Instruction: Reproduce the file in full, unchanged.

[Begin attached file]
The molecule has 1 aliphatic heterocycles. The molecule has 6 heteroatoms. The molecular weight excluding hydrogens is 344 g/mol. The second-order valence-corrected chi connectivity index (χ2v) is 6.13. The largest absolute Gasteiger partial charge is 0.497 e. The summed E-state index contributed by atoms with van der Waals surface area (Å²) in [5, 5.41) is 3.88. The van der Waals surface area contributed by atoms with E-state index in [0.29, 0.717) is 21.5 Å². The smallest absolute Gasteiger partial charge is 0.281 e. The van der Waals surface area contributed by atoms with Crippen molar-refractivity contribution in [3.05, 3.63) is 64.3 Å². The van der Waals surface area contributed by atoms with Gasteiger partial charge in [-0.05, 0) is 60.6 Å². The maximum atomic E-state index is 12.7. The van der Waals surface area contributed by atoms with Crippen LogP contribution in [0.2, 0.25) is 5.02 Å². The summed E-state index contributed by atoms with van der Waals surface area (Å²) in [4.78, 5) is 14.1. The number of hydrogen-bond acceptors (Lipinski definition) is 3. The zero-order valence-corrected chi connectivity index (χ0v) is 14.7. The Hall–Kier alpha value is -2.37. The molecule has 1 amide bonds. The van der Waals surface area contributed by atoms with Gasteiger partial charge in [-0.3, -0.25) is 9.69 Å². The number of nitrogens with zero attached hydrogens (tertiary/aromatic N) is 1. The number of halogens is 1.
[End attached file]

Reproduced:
The molecule has 1 aliphatic heterocycles. The molecule has 6 heteroatoms. The molecular weight excluding hydrogens is 344 g/mol. The second-order valence-corrected chi connectivity index (χ2v) is 6.13. The largest absolute Gasteiger partial charge is 0.497 e. The summed E-state index contributed by atoms with van der Waals surface area (Å²) in [5, 5.41) is 3.88. The van der Waals surface area contributed by atoms with E-state index in [0.29, 0.717) is 21.5 Å². The smallest absolute Gasteiger partial charge is 0.281 e. The van der Waals surface area contributed by atoms with Crippen molar-refractivity contribution in [3.05, 3.63) is 64.3 Å². The van der Waals surface area contributed by atoms with Gasteiger partial charge in [-0.05, 0) is 60.6 Å². The maximum atomic E-state index is 12.7. The van der Waals surface area contributed by atoms with Crippen LogP contribution in [0.2, 0.25) is 5.02 Å². The summed E-state index contributed by atoms with van der Waals surface area (Å²) in [4.78, 5) is 14.1. The number of hydrogen-bond acceptors (Lipinski definition) is 3. The zero-order valence-corrected chi connectivity index (χ0v) is 14.7. The Hall–Kier alpha value is -2.37. The molecule has 1 amide bonds. The van der Waals surface area contributed by atoms with Gasteiger partial charge in [-0.3, -0.25) is 9.69 Å². The number of nitrogens with zero attached hydrogens (tertiary/aromatic N) is 1. The number of halogens is 1.